FAITH DISPLAYED James 2“As the body without the spirit is dead, so faith without deeds is dead” (James 2:26).Biblical faith is alive and active.
Favoritism does not fit with love of neighbors (2:1–13). By its very nature faith must express itself in works: a faith without works is dead and useless (vv. 14–26).
Understanding the Text
“Don’t show favoritism” James 2:1. The original says, “Stop showing favoritism!” James was dealing with a problem that already existed in believers’ fellowships. It’s fascinating that James spoke of “our glorious Lord Jesus Christ.” “Glory” in biblical times indicated a person’s “weight” or “importance.” In comparison with the overwhelming glory of Jesus, any differences in importance society assigns to one human being over another are insignificant indeed. Placing importance on people because of their wealth or social position, rather than to love each individual equally, is out of harmony with the nature of our faith. We have to be as careful of showing favoritism today as in the first century. We sin if we elect the “successful” to church office, without consideration of spiritual qualities. We sin if we ignore the poor man who comes into our church, and fawn over the well-to-do. The church of Christ is a family of brothers. We are to live together as a family, freed of the discrimination and pride of position that corrupts society. “A gold ring and fine clothes” James 2:2–4. Clothes make the man, the saying goes. It’s true that clothing does symbolize social status in nearly every society. But symbols of status shouldn’t determine the way you and I evaluate others. That’s what James was so upset about. The Christian community saw people with fine clothing as more important than the poor. In making this distinction, they became “judges with evil thoughts.” How are we to evaluate others? First of all as persons for whom Christ died, and thus important. No one is to be shunted aside or asked to “sit on the floor by my feet.” But other Christians are also vital members of the body of Christ, for each is gifted by the Spirit of God to minister to the rest. The poor may not add to our church budget. But the less able financially contribute just as much, and sometimes more, to our spiritual vitality. “Chosen those who are poor . . . to be rich in faith” James 2:5. We’ve seen it over and over again throughout church history. The poor, with no hope but in God, seem far more rich in faith than the wealthy. You don’t have to be poor to love God and look eagerly for Jesus to return. But there are times when it helps. There’s another thought here that is important. God has “chosen” the poor. He has looked at the neediest among the human family, and poured out His grace on them. What the poor lack now will be more than made up when we inherit the kingdom of God. “Is it not the rich who are exploiting you?” James 2:6–7 In biblical times one major reason for the desperate condition of the poor was their exploitation by the rich. Those with social power could easily take advantage of the powerless—and they did. How wrong it is for the church to find itself lining up against the powerless by showing favoritism to the wealthy. What God’s people should do is to remind the wealthy of their obligation to the poor, not side with the rich. “If you show favoritism, you sin” James 2:8–9. The Law that Jewish Christians rightly venerated commanded, “Love your neighbor.” In no place was “neighbor” defined either as your friends, or as the rich among you. Neighbors are simply people: any and every person you may come in contact with. To show favoritism violated the ancient Law, for it redefined “neighbor” and ruled out the poor. Actually Old Testament Law carefully guarded against showing partiality to either the rich or poor. James didn’t mention bias against the rich, simply because the people he wrote to would never discriminate against them! The sins we don’t commit do not require correction. It’s the sins we do commit that are the problem. “Is guilty of breaking all of it” James 2:10–11. I suppose that showing favoritism to the wealthy in our chruches seems like a “little” sin. After all, it’s hardly in a class with adultery or robbery or murder. But this wasn’t James’ view. To him, sin is sin. Breaking the Law is breaking the Law. Imagine a woman who has made a special cake for her women’s group, and warned the family, “Don’t touch.” Do you suppose, if she came home and found one tiny piece cut from the cake, that she wouldn’t be upset? Of course she would be! The cake would no longer be whole. We tend to divide up the Law into small pieces, and label one slice “adultery” and another slice “theft” and another slice “favoritism.” We tend to see “favoritism” as a much smaller slice than most of the others. But James, like the woman who baked the party cake, saw the Law as a whole. When just one tiny slice has been cut out, the party cake was ruined. And when even one commandment of God has been violated, Law has been broken. Never comfort yourself by saying, “Well, I’ve only committed a few little sins.” Any sin violates the Law, and condemns us as lawbreakers. How important then that we seek to be holy in all that we do. “Judged by the law that gives freedom” James 1:12–13. The “law that gives freedom” is the Christian law of love, which sums up in a single principle the rationale behind the rules and regulations of the Old Covenant. This law gives us freedom, because it helps us focus on the true meaning of all we do. We are not boxed in by rules, but released to live dynamic lives of love. How serious then that early Christians were already violating that law, and showing favoritism to the rich. Rather than display the mercy they received when Christ welcomed them as they were, they withheld mercy from the poor in order to play up to the rich! The judgment of Christians, here as elsewhere, carries no threat of hell. But the threat is real. In the day you and I stand before Christ to receive our rewards, if we have failed to display mercy, the record will be scoured clean, and we will have nothing to show for our years here on earth. “The demons believe that—and shudder” James 2:14–19. We all know that there is faith, and then there is faith. One kind of faith says “I believe,” and means, “I suppose it is true.” The other kind of faith says, “I believe,” and means, “I commit myself heart and soul to God.” The devils believe in the first sense. Christians believe in the second. It’s easy for folks to get confused about which faith is meant when someone says “I believe.” What James said was that there is a way to tell the difference. Faith that says, “I suppose” has no transforming power. This kind of faith produces no works. Faith that says, “I commit myself, heart and soul,” is transforming faith. This kind of faith will always produce good works in the life of the man or woman who believes. What kind of faith do you and I have in Christ? A look at our lives ought to tell. “A person is justified by what he does and not by faith alone” James 2:20–26. The word “justified” is a legal term that can mean declared innocent, or proven innocent. We are justified by faith, in that on the basis of our faith God declares us innocent. But we are also justified by works, in that it is on the basis of our works that we are proven innocent. The proof of the pudding, the old saying goes, is in the eating. The proof of justification is in the good works that a true faith in Jesus Christ produces in our lives. That’s why James concluded, “Faith without deeds is dead.” If your faith in Christ has made no difference in your way of life, then you have a dead and not a living faith in our Lord.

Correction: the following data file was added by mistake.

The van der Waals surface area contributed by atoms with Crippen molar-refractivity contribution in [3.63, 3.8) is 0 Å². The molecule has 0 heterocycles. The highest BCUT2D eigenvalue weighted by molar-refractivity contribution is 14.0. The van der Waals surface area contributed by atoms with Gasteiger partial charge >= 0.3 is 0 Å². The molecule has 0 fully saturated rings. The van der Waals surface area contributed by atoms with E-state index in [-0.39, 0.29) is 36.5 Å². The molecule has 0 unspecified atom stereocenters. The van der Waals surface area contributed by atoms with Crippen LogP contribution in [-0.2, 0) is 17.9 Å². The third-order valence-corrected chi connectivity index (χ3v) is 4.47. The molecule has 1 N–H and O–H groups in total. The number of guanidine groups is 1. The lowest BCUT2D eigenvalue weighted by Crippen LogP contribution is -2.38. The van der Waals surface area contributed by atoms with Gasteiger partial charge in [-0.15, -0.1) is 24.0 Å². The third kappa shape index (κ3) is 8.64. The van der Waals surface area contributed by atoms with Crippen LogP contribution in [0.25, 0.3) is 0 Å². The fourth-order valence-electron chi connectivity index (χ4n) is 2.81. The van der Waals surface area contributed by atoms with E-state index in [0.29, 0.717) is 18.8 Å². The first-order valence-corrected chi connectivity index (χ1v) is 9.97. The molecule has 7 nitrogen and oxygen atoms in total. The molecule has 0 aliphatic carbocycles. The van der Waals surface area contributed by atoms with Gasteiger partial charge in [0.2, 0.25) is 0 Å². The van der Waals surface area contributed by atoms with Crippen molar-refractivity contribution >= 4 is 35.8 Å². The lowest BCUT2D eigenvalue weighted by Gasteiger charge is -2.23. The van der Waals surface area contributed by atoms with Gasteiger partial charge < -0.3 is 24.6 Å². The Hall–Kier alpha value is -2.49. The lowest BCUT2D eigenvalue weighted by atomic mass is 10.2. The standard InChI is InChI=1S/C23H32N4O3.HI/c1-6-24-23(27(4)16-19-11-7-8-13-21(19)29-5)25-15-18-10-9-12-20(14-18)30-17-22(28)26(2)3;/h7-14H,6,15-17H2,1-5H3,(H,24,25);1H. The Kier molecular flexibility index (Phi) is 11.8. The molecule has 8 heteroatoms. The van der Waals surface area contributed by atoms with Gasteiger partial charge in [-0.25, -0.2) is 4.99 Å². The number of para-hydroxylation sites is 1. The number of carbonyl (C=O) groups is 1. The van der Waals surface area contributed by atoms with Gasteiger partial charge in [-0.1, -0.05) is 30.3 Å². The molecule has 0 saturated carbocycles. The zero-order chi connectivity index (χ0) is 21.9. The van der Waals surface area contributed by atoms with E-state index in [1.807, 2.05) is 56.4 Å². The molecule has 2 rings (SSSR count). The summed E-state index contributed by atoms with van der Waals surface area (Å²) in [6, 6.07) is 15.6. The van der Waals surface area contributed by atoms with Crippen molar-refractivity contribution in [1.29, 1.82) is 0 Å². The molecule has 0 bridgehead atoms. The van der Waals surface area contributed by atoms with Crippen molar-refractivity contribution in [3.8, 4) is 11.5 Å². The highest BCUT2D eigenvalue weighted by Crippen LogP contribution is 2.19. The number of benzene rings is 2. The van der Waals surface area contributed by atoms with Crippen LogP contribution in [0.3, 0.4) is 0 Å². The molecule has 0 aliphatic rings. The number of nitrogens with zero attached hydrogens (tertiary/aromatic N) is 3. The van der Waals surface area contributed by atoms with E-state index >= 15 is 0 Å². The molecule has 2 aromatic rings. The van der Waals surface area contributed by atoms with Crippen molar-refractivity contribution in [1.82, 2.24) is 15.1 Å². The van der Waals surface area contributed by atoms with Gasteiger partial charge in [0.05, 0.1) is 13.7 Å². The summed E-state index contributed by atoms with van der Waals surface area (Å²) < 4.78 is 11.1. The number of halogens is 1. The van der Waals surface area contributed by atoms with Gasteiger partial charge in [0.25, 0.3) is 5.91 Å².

That Kind of Faith(James 2:14–26)
Luther called James an “epistle of straw,” and was upset by what he viewed as its works/righteousness teaching. Really though, this critical segment of James does not teach works/righteousness, but asks a vitally important question. And that question is—what kind of faith do you have? Abraham had a very real faith. We know that Scripture says, “Abraham believed God, and it was counted to him as righteousness” (v. 23). In one sense of that legal term “justified,” Abraham was justified at that moment, declared innocent in the sight of God. But Abraham was not proven righteous until he subsequently obeyed God’s command and came to Mount Moriah, ready and willing to sacrifice his beloved son, Isaac. In that act he was justified in another vital legal sense: his innocence was displayed! What James tells us is that the kind of faith that makes us righteous before God will also make us righteous before men. A true faith in God will transform us within, and the new person we have become will act out a relationship with God. Even as Rahab showed that she had a true and saving faith in God by hiding the spies that had entered Jericho. Even as you have shown that you have a true and saving faith in God by many of the choices you have made since you became a Christian. What a joy it is to know that our faith is real. What a joy it is to have a faith that works.
Consider some of the ways your faith has expressed itself in your deeds.
“You can say you are a Christian, but that doesn’t make you one. The true Christian will give evidence of faith by a transformed life. The kind of faith that will take you to heaven is the kind of faith that will produce godliness in your life here and now.”—Charles H. Robinson